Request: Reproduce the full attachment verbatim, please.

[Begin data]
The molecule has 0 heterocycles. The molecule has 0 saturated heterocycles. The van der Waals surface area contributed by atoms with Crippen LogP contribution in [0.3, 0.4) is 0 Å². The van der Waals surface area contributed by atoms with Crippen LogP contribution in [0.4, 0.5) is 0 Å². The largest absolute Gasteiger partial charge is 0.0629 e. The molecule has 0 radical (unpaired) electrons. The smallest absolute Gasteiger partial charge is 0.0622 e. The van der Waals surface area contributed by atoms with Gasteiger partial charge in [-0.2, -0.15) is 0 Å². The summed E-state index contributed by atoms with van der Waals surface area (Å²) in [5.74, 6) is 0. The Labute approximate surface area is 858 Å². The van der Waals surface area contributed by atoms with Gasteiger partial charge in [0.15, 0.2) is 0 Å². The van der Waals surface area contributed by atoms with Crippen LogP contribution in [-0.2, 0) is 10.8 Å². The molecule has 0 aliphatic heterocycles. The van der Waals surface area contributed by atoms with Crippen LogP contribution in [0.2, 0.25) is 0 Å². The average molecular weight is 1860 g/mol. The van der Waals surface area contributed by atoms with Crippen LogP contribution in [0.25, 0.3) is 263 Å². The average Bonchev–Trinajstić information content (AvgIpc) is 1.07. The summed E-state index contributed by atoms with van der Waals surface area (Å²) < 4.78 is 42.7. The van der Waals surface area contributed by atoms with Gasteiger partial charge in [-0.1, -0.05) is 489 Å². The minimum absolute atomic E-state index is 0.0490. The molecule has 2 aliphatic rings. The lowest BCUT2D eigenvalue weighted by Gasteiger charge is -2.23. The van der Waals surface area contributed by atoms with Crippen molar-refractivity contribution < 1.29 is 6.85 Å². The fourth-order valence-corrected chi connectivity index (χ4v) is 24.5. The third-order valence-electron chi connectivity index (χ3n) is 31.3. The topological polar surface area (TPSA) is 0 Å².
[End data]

The molecule has 0 heterocycles. The molecule has 0 saturated heterocycles. The van der Waals surface area contributed by atoms with Crippen LogP contribution in [0.3, 0.4) is 0 Å². The van der Waals surface area contributed by atoms with Crippen LogP contribution in [0.4, 0.5) is 0 Å². The largest absolute Gasteiger partial charge is 0.0629 e. The molecule has 0 radical (unpaired) electrons. The smallest absolute Gasteiger partial charge is 0.0622 e. The van der Waals surface area contributed by atoms with Gasteiger partial charge in [-0.2, -0.15) is 0 Å². The summed E-state index contributed by atoms with van der Waals surface area (Å²) in [5.74, 6) is 0. The Labute approximate surface area is 858 Å². The van der Waals surface area contributed by atoms with Gasteiger partial charge in [0.15, 0.2) is 0 Å². The van der Waals surface area contributed by atoms with Crippen LogP contribution in [-0.2, 0) is 10.8 Å². The molecule has 0 aliphatic heterocycles. The van der Waals surface area contributed by atoms with Crippen LogP contribution in [0.2, 0.25) is 0 Å². The average molecular weight is 1860 g/mol. The van der Waals surface area contributed by atoms with Crippen LogP contribution in [0.25, 0.3) is 263 Å². The average Bonchev–Trinajstić information content (AvgIpc) is 1.07. The summed E-state index contributed by atoms with van der Waals surface area (Å²) < 4.78 is 42.7. The van der Waals surface area contributed by atoms with Gasteiger partial charge in [-0.1, -0.05) is 489 Å². The minimum absolute atomic E-state index is 0.0490. The molecule has 2 aliphatic rings. The lowest BCUT2D eigenvalue weighted by Gasteiger charge is -2.23. The van der Waals surface area contributed by atoms with Crippen molar-refractivity contribution < 1.29 is 6.85 Å². The fourth-order valence-corrected chi connectivity index (χ4v) is 24.5. The third-order valence-electron chi connectivity index (χ3n) is 31.3. The topological polar surface area (TPSA) is 0 Å².